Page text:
Ballet Rambert’s ‘Dark Arteries’ went under- appreciated this year: it deserved more praise for its experimentation and for the capability of its dancers: Let me introduce you to some members of the company.
The ‘Murga Interlude’ with Dane Hurst
‘Jeremiah’ with Dane Hurst
Dane has created a magnificent piece of choreography which the Rambert Company needs to mount called ‘O’dabo’ to Paul Gladstone Reid’s, ‘Symphony of Dust and Air’.
Another talented choreographer in the company is Simone Damberg Wurtz. Her creation ‘Rift’ for Rambert’s ‘New Choreography’ was witty, charming and off-the-wall.
Another of the talented company members is Miguel Altunaga:
A glimpse of this excellent company at work:
In the programme called Dark Arteries, ‘Frames’ by Alexander Whitley involved the cast in the complicated use of props, tubes which could fit together to form different shapes. The transience of dance was in contrast to the more permanent tubular structures.
The movements of the dancers grew from the nature of the tubes, from attaching them and after, releasing them to form a new pattern.This made the type of movement concise and economical, geared to the task at hand.
The shapes were reminiscent of film with the same movements portrayed from different angles and light as the driving force behind many visual ideas (the dancers carried handheld lights at one point attaching them to the frames and lighting other dancers or throwing them into shadow.) There was a hypnotic feeling of an assembly line or of a film coming together in an edit. The moments of freedom when dance expanded or the stage darkened and lights on the frames appeared were like a fresh rain falling.
‘Four Elements’ by Lucinda Childs was particularly interesting to me because it marked a change from the Lucinda Childs I had known in New York in 1960-61 at Sarah Lawrence College, who became part of the Judson Memorial Church experimental group. Here is an early Cindy Childs:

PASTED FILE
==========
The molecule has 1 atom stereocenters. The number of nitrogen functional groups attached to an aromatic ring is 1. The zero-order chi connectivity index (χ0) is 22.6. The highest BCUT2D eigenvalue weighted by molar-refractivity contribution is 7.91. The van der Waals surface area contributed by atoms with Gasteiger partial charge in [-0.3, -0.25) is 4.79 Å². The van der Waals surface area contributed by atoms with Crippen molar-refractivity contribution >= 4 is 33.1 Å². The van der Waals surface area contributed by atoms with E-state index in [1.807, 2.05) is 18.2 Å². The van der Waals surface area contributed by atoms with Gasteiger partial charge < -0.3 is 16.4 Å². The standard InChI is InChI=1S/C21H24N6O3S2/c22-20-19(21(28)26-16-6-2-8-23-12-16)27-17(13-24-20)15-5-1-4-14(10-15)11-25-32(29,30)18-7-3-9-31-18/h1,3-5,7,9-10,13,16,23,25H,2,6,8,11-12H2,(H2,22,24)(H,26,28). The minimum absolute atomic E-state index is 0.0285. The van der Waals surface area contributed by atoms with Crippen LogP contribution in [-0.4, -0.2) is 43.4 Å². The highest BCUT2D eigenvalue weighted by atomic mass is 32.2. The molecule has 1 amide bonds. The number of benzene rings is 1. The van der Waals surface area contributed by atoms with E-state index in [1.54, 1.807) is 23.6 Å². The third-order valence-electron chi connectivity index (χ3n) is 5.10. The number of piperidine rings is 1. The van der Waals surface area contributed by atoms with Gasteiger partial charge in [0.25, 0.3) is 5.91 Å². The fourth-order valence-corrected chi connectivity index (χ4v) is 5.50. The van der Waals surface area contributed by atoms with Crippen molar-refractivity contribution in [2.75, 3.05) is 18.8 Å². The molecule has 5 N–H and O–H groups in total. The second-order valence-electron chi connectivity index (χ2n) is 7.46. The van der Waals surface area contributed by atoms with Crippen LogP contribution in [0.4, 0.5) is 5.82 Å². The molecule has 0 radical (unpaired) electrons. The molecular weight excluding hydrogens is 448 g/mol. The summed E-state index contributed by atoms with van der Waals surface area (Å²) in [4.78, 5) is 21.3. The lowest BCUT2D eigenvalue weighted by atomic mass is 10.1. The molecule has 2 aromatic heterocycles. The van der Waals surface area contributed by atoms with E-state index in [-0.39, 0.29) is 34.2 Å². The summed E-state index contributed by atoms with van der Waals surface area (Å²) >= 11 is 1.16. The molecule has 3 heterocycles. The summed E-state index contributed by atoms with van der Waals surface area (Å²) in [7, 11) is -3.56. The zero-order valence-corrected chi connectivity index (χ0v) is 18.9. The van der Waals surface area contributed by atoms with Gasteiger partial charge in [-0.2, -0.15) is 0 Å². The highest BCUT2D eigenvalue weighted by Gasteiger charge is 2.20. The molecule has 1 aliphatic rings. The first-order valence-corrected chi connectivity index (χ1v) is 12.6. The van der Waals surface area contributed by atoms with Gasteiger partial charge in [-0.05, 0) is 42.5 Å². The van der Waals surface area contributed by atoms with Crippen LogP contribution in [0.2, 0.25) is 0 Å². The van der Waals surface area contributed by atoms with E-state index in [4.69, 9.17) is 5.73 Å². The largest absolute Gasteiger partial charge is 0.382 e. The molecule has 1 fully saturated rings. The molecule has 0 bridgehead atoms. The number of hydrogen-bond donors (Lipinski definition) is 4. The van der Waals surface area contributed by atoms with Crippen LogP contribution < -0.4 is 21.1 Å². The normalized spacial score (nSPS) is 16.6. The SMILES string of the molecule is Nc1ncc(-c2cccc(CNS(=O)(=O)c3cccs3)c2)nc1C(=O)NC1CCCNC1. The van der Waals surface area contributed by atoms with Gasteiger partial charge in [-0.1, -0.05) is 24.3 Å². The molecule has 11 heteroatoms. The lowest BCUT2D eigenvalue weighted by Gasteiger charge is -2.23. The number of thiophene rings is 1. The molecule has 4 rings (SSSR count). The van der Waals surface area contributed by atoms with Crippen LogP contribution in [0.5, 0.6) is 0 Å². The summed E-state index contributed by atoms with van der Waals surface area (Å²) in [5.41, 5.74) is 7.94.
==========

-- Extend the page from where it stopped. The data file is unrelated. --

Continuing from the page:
The dancers in this piece included Luke Ahmet, Lucy Balfour, Simone Damberg Wurtz, Dane Hurst, Vanessa Kang, Adam Park, Hannah Rudd and Stephen Wright. The choreography seemed especially composed for the particular attributes of the dancers and was woven together with great skill.There was something quite sensitive about this, which sets by Jennifer Bartlett helped to enforce.
‘Dark Arteries’ was powered by Tredegar Town Band for whom Gavin Higgins had composed the music. The sound of brass was haunting and exciting and gave birth to some almost classical contemporary dance by Mark Baldwin.I thought the chaps in neon orange slightly interrupted the tone of the composition. But Viva the experimentation. Here is a brief clip:
This company is a showcase for new choreography and deserves major attention from those who donate and from those who love adventure and wonderful dancing. Sometimes, when every dancer in a performance is talented, the audience doesn’t quite realise how exceptional this is.